Kara Brown (19:41):
Agreed. Show me fifty.org is Elvis group. She, uh, elbow received a, uh, leadership innovation award. Um, just a few months back before the world changed and Kara and Elba, that would be a, that’d be like a power duo that could really drive that 1.7% number, which needs to change. Okay. So let’s talk about leave coverage, and then let’s talk about some of the things you’re seeing
Will Haraway (20:08):
That our listeners, as there
Kara Brown (20:10):
Trying to crack the code, whether they’re, they’re doing well, and they’re looking for new ideas and yes. Practices or quite many companies, unfortunately are they’re struggling for broader reasons. So lead coverage first, um, tell us what the organization does and both of y’all would middle of Cara in particular. Yeah. Where do you spend your time? Sure. So we are, hyper-specific, it’s a business to business lead generation and conversion. And so really lead gen is three things, sharing, good news tracking who notices that and following up. Hmm. It’s not hard, right? Not like my husband is an actual rocket scientist and fitness model to throw the other. Yeah. But like, we’re, it’s not rocket science. We all know it. Like you inherently know what to do, but I think as executives and busy people, right. Sometimes business development can just follow the bottom of the list or it’s something that you can say, Oh, you know, John, the BizDev guy, that’s his job.
Kara Brown (21:13):
Right. Or pass it off to your VP of sales and make it his problem. Um, but at the end of the day, it’s leadership, that’s gonna make it work. Mmm. And it’s just sharing good news tracking who is interested in your good news and following up with those individuals. And that’s what we do all day, every day, highly leveraging technology. While I think when, when you said those three things that, as we all know here, those are, long-held proven tenants, right. There have an activity. However, in this day and age, to your point care, when, when the average business leader or entrepreneur, or just a member of the team, they’re going in a thousand different directions, driving revenue and driving sales, unfortunately that’s get lost. It’s where does it sound? It gets lost in the shuffle. You are really, as I was learning more about lead coverage are really heavily leveraged technology to do those three things, but doing an advanced 21st century way.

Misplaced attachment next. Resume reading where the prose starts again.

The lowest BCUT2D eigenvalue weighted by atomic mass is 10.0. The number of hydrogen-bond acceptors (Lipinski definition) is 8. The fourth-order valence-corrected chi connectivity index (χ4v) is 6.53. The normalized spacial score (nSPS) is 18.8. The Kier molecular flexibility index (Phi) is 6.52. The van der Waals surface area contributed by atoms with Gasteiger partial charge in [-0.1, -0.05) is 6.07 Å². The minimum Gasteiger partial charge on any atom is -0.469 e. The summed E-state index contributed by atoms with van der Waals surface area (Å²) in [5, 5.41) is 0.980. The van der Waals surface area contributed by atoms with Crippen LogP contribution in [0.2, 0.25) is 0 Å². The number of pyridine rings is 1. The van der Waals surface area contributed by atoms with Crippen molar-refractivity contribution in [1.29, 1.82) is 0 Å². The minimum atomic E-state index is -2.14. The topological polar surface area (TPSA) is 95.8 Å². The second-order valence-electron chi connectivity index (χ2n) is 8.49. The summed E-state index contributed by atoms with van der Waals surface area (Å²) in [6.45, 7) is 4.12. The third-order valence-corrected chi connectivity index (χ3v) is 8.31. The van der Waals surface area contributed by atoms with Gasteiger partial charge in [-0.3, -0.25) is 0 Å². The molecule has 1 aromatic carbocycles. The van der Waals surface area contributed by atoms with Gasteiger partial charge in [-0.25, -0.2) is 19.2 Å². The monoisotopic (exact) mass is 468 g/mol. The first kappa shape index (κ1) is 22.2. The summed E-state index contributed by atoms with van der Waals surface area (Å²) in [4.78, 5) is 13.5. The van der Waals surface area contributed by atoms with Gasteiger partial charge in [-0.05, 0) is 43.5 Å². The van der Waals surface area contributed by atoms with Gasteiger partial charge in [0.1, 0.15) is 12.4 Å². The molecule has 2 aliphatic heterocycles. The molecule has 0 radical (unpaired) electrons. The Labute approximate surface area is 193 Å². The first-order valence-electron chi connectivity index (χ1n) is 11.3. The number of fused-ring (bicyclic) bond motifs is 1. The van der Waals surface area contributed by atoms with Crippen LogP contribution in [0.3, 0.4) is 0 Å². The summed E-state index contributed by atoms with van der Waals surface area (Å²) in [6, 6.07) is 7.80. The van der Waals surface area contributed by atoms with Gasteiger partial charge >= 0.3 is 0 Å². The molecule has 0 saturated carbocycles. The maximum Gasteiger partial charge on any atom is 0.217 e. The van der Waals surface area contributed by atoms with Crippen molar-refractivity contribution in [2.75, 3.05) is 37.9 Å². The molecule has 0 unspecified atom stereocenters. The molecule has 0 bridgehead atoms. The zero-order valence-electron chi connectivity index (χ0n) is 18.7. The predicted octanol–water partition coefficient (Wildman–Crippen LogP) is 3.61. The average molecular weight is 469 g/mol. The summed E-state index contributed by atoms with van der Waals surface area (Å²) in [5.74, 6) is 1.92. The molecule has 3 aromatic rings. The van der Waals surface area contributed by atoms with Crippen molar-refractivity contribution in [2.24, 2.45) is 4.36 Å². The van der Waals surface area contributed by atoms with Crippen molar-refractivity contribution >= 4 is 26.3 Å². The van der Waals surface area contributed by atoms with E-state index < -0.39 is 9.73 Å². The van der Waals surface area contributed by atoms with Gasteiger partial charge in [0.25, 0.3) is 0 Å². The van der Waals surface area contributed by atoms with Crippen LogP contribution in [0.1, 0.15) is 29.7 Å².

Kara Brown (22:09):
Yeah, for sure. So the average marketing technology stack, our MarTech stack is 17 pieces deep. So that means the average business to business marketer, whether it’s a CMO at a big company, that’s doing lots of three PL work or a teeny tiny broker, they are using lots and lots of tech. And it’s really hard. Right? A lot of these folks aren’t trained in technology. How do you know if your Unbounce page is going to work with your, you know, HubSpot CRM, it’s connected to a MailChimp account, right, right. You’re downloading last year, uploading lists. Can I actually email this person? Why is all my email going to spam? Who’s going to follow this for like, there’s just so much detail that goes into managing a really well thought out lead generation and then the conversion campaign. And so we will, and I, together it’s sort of the perfect UL for that.
Kara Brown (23:03):